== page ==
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Travis: The Definitive Documentary of the 1975 UFO Event

Thanks to the Robertson panel and the Condon report, by the 1970’s UFOs were no longer considered a story worthy to be covered by ‘serious’ newspapers, and thus were relegated to the supermarket tabloids. That suddenly changed in 1975, when the mysterious disappearance of a young logger by the name of Travis Walton, drew the attention of media outlets from all across the globe.

Their co-workers were suspected of murdering him, and accused of trying to cover the crime with a fantasy tale involving flying saucers and death rays. Then the case did a complete 180° when Travis reappeared, suffering the effects of physical and mental shock. His amazing account of interacting with non-human entities became one of the most famous UFO cases of all time, and was brought to the silver screen with a motion picture under the same title as the book he wrote —Fire in the Sky.

Unfortunately, Travis’ story suffered a lot of distortions under the Hollywood treatment, and many elements of his abduction were completely omitted –for instance, the fact that along with the short, big-headed aliens we’ve come to know as “the Grays,” Travis also came into contact with beings that looked completely human. The film’s producers were convinced no-one would bother to watch a movie about aliens if they weren’t portrayed as terrifying monsters; after all, if they zapped him and abducted him against this will, that means their intentions are evil… right?

Well, Travis himself is not so sure about that. His opinion about the events have shifted over the years, and now he’s convinced his abduction was his own fault after his reckless decision of coming too close to the UFO’s ‘energy field’.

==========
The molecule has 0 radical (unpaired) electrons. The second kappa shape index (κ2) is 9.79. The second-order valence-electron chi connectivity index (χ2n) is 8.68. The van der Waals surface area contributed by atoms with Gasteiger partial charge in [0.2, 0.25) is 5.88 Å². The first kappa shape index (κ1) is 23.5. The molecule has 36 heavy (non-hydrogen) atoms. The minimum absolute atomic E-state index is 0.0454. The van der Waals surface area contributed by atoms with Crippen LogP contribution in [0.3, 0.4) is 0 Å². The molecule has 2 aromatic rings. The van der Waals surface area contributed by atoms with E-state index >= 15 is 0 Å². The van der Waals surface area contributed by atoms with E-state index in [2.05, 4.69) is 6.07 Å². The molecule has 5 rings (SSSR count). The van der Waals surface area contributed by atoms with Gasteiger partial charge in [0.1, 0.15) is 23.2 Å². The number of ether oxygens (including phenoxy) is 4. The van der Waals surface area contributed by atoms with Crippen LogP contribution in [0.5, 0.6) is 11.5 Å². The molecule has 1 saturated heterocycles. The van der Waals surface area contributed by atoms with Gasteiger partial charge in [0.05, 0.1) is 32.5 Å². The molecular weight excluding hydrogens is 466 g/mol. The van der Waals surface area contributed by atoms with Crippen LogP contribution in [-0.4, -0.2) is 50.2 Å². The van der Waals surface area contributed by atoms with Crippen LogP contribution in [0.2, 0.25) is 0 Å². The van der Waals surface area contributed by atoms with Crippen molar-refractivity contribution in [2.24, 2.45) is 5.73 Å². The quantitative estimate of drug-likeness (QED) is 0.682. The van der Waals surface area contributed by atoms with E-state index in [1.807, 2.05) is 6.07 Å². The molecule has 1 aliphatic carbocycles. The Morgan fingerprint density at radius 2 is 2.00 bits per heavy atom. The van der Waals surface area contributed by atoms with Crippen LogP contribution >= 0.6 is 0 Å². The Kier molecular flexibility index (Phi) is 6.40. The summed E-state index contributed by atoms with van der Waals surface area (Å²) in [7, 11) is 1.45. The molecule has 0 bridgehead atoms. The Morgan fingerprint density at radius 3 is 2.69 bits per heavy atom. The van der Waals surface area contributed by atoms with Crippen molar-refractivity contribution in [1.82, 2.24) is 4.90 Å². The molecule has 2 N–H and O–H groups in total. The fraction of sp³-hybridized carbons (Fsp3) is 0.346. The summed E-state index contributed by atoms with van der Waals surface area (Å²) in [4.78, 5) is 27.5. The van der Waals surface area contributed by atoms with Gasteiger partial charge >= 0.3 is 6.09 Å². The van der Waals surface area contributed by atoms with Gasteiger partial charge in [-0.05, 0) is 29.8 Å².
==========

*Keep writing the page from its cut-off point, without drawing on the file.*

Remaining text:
“An accident happened and they didn’t want to leave me behind.”

Seeking to set the record straight, Filmmaker and MUFON state section director Jennifer Stein created a new documentary, in which he managed to gather the personal testimony of Travis and his old co-workers, along with several high-profile researchers like Richard Dolan, discussing the importance of this fascinating case. The film was premiered at the International UFO Congress last February, where it won 2 awards —Best UFO Film of the Year and People’s Choice Award— and it will be screened in several other venues in the United States, and also in Canada and Australia.

This year will also mark the 40th anniversary of Travis’ experience, which will be suitably commemorated at the Skyfire summit on November 5th, near the same location where the event happened in 1975. Prior to that He will also be a speaker at the Paradigm symposium in Minneapolis, where I myself will be thrilled to finally meet him in person.



  1. Travis Walton
    My favorite part of the documentary on this case comes when the guy giving the lie detector tests to all of the participants in the case closes his comments with the belief that they have all somehow managed to trick him with the “passing” of the tests. He just refuses to believe what the science has told him even though he is considered one of the hardest to deceive lie detector experts in the world.

    1. Lie detectors
      I must admit I have certain caveats with how much emphasis the lie detector tests were given on this case. Not because I don’t think they are important, but because the tests can’t really prove the event happened the way these men remember it; at best, it can prove they believe it happened.

      1. Yet all of them “believed”
        Yet all of them “believed” the same thing happened. That is a strong argument that it did happen. Had they inadvertently “coached” each other then it would have shown up on the test. That test administrator was specifically looking for that.

        You could of course argue the possibility that the entire experience was a projection placed into all their minds with no variation by beings with the capability of doing that, but the physical effects, traces, etc. make a compelling case for the whole thing being a physical event that unfolded in normal human time and space.

        1. The same thing happened